Hiring remains challenging for hotel industry
A new report from the American Hotel & Lodging Association and Oxford Economics projects increases in state and local tax revenue generated by hotels nationally and in Indiana. However, challenges remain in terms of staffing and hotel occupancy compared to before the pandemic. In Indiana, both direct employment and hotel-supported employment this year is projected to be 8.5% lower than 2019.
In an interview with Inside INdiana Business, Indiana Restaurant and Lodging Association CEO Patrick Tamm said now is the time for people looking for a career in the hospitality industry.
“There’s a tremendous vacuum of availability for people to really advance very quickly,” Tamm said. “The hospitality industry – and hotels in specific – if you show up with the right attitude and some basic, can-do spirit, we’ll teach you.”
At the height of the pandemic, more than 90% of Indiana’s hotel employees were out of work. Tamm said the recovery from that loss has been challenging.
“A lot of our quality, mid-level, career management [employees] really transferred a lot of very transferable skills to other industries during the pandemic,” he said. “I mean, across the country, you lost over 680,000 people in the hotel space, and trying to get those folks back is not a snap-of-the-fingers situation, particularly when a lot of our good folks went to other industries where they feel comfortable.”
Hotels across the country have been working to build their employee base back up through several avenues, including higher wages. Nationally, average hotel wages have risen to $23 per hour, compared to $18.5 per hour in 2019.
Tamm said continuing to reach out to both high school and college students about the potential career opportunities in the hospitality industry, as well as those looking for a career change is another important step to building the workforce back up.
“The [White Lodging-J.W. Marriott Jr. School of Hospitality and Tourism Management] at Purdue is one of the best hospitality schools in the country. And then further at Indiana University here in Indianapolis, they have a phenomenal hospitality school as well,” he said. “So we have two great schools really married up with industry quite well. Frankly, they just can’t throw off enough graduates quick enough. So we continuously look for those opportunities as well.”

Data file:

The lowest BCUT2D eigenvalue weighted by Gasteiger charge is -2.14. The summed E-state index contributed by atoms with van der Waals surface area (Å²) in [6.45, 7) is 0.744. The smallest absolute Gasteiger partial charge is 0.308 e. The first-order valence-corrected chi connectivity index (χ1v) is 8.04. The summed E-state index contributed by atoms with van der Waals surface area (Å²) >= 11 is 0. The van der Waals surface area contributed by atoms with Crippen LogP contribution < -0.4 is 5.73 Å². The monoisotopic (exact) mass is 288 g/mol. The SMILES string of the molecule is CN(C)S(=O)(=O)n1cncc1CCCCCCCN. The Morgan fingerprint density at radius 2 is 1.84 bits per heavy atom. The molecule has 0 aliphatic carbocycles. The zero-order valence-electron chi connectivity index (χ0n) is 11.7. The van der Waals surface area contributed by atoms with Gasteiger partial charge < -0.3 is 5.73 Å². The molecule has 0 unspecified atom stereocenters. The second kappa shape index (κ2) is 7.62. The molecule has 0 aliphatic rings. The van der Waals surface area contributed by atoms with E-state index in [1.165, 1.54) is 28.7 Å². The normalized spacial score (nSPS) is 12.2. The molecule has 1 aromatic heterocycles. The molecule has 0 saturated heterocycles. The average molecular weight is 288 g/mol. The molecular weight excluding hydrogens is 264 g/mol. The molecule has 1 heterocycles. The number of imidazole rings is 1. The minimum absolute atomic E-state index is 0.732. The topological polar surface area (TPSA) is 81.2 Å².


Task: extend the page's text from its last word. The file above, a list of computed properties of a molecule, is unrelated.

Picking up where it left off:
Hotel occupancy in Indiana is projected to be about 3% lower than pre-pandemic levels by the end of this year. But Tamm said, particularly in Indianapolis, occupancy is still performing above expectations in the coveted Thursday through Saturday category.
“That’s because of our group business, our convention business and frankly, the success of Visit Indy and really our hotel community working as one,” he said. “Oftentimes, we are very successful when we’re together. We approach marketing the opportunities as a solid, cohesive front with Visit Indy, the [Indiana] Sports Corp, whoever that may be, and we also have great sales teams. So if you dissect that time period a little bit, we actually lead the country; we’re very much top three, if not number one, in that Thursday through Sunday segment, which is group business.”
Despite the lower projections for both hotel employment and hotel occupancy, hotel-generated state and local tax revenue is expected to increase for all 50 states; only the District of Columbia had a negative projection.
In Indiana, tax revenues totaled more than $705,000 in 2019 and are estimated to total $820,000 this year, a 16% increase.
“However, you know, that’s top line revenue,” Tamm said. “Just like everything else costs have gone up. Our hotel room rates have significantly increased across the country really to deal with costs. Just like Hoosiers are trying to deal with costs at the grocery store, operating hotels have only increased recently.”
You can view the full AHLA report by clicking here.